Netanyahu vows to begin annexing West Bank settlements
The Israeli prime minister made his pitch to nationalist voters.
Israeli prime minister Benjamin Netanyahu vowed on Tuesday to annex the heart of the West Bank if he wins re-election next week, a move that could inflame the Middle East and extinguish any remaining Palestinian hope of establishing a separate state.
Arab leaders angrily condemned Mr Netanyahu’s remarks, and a UN spokesman warned the step would be “devastating” to the prospects for a two-state solution.
Mr Netanyahu said he would extend Israeli sovereignty over the Jordan Valley, an area seen as the breadbasket of any Palestinian state, shortly after forming a new government, and would move later to annex other Jewish settlements.
Such action would swallow up most of the West Bank territory sought by the Palestinians, leaving them with little more than isolated enclaves.
Mr Netanyahu said it was important to act as US President Donald Trump prepares to unveil his Mideast peace plan after the September 17 election.
“This is a historic opportunity, a one-time opportunity, to extend Israeli sovereignty on our settlements in Judea and Samaria, and also on other important regions for our security, for our heritage, and for our future,” Mr Netanyahu said, using the biblical terms for the West Bank.
The prime minister was not clear about the status of the Palestinians on the West Bank.
More than 2.5 million Palestinians live there and in east Jerusalem, in addition to nearly 700,000 Jewish settlers.
This is a historic opportunity, a one-time opportunity, to extend Israeli sovereignty on our settlements in Judea and Samaria, and also on other important regions for our security, for our heritage, and for our future Benjamin Netanyahu
Israel already has annexed east Jerusalem in a move that is not internationally recognised.
Mr Netanyahu is locked in a tight race, and his announcement, the most detailed vision for the region that he has presented during his decade in power, was the latest in a series of frenetic moves he has made in recent days to try to rally hard-line voters.
The proposal was dismissed by opponents as election theatrics, who have accused him of trying to divert attention from a corruption scandal and Israel’s security challenges.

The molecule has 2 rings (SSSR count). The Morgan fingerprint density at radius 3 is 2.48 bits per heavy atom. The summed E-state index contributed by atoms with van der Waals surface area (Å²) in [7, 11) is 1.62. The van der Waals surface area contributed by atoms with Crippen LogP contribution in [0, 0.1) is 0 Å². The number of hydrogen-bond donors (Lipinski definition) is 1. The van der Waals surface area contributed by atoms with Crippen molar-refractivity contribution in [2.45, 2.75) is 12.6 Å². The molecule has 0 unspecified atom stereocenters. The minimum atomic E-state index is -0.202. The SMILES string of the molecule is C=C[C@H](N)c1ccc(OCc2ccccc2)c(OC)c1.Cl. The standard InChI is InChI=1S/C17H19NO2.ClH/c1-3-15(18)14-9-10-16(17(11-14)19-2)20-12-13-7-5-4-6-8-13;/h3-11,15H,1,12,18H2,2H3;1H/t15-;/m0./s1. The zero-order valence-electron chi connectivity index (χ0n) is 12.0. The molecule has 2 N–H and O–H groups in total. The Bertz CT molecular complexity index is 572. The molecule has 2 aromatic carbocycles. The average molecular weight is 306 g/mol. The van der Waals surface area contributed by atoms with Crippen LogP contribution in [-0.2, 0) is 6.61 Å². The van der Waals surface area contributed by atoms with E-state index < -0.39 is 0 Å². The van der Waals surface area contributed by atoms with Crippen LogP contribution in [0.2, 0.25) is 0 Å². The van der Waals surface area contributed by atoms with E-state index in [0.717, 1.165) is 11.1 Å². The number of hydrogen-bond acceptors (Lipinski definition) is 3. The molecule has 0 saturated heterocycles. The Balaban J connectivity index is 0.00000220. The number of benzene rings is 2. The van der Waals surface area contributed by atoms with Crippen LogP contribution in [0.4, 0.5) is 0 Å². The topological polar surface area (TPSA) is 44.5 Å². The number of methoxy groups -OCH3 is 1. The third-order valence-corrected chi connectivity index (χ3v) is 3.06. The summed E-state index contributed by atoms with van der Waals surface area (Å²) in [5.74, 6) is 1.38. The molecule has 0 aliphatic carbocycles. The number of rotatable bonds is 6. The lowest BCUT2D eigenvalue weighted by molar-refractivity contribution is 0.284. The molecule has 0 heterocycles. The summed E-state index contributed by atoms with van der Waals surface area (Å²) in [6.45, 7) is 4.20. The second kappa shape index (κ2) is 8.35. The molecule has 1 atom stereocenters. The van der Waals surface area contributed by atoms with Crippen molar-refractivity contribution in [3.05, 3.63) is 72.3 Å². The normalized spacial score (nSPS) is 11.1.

Later in the day, he was whisked away from a campaign event in southern Israel after Palestinian militants fired rockets toward the area.
Mr Netanyahu’s plan would hinge on a number of factors, most critically whether Mr Trump would support him.
בשבוע הבא אני מבקש שתתנו לי הכוח - ותצביעו מחל - כדי שאחיל את הריבונות הישראלית על בקעת הירדן מייד לאחר הבחירות.— Benjamin Netanyahu (@netanyahu) September 10, 2019
למען הדורות הבאים 🇮🇱 pic.twitter.com/AiA9r4EIj1
But major policy pronouncements are typically co-ordinated with the White House ahead of time, and a muted White House reaction indicated there would be little resistance.
US officials said Mr Netanyahu had told them about his proposal ahead of time and that they had not raised any objections because they do not think it will affect prospects for an eventual peace agreement.
Mr Netanyahu gave no indication of whether he had discussed his plans with Mr Trump but said he would wait for Mr Trump to unveil his peace plan and co-ordinate all steps with the president, whose team of Mideast advisers is dominated by supporters of the settlements.
The Palestinians seek the West Bank, east Jerusalem and the Gaza Strip, areas captured by Israel in the 1967 Mideast war, as part of a future independent state.
For Israel, the Jordan Valley is considered a security asset because it provides a buffer zone against potential attacks from the east.
Many moderate Israelis believe Israel should retain some element of control in the area under a peace deal.
Palestinians, however, say there can be no independent state without the area, which comprises nearly a quarter of the West Bank.
It is home to many Palestinian farms and also is one of the few remaining areas of the territory where the Palestinians have open space to develop.
We have the right to defend our rights and achieve our goals by all available means, whatever the results, as Netanyahu's decisions contradict the resolutions of international legitimacy and international law Palestinian president Mahmoud Abbas
Palestinian president Mahmoud Abbas said all agreements with Israel will be cancelled if Mr Netanyahu presses forward.
“We have the right to defend our rights and achieve our goals by all available means, whatever the results, as Mr Netanyahu’s decisions contradict the resolutions of international legitimacy and international law,” he said.
The international community, along with the Palestinians, overwhelmingly considers Israeli settlements in the West Bank and east Jerusalem illegal.
Mr Netanyahu’s plan would turn Palestinian population centres into enclaves that he said he would seek to link to neighbouring Jordan.
Unlike Israeli settlers, West Bank Palestinians are not Israeli citizens and do not have the right to vote.
Jordan’s foreign minister, Ayman Safadi, condemned the announcement as “a serious escalation that undermines all peace efforts”.
At the United Nations, secretary-general Antonio Guterres also rejected the proposal.
“Such a prospect would be devastating to the potential of reviving negotiations, regional peace and the very essence of a two-state solution,” said UN spokesman Stephane Dujarric.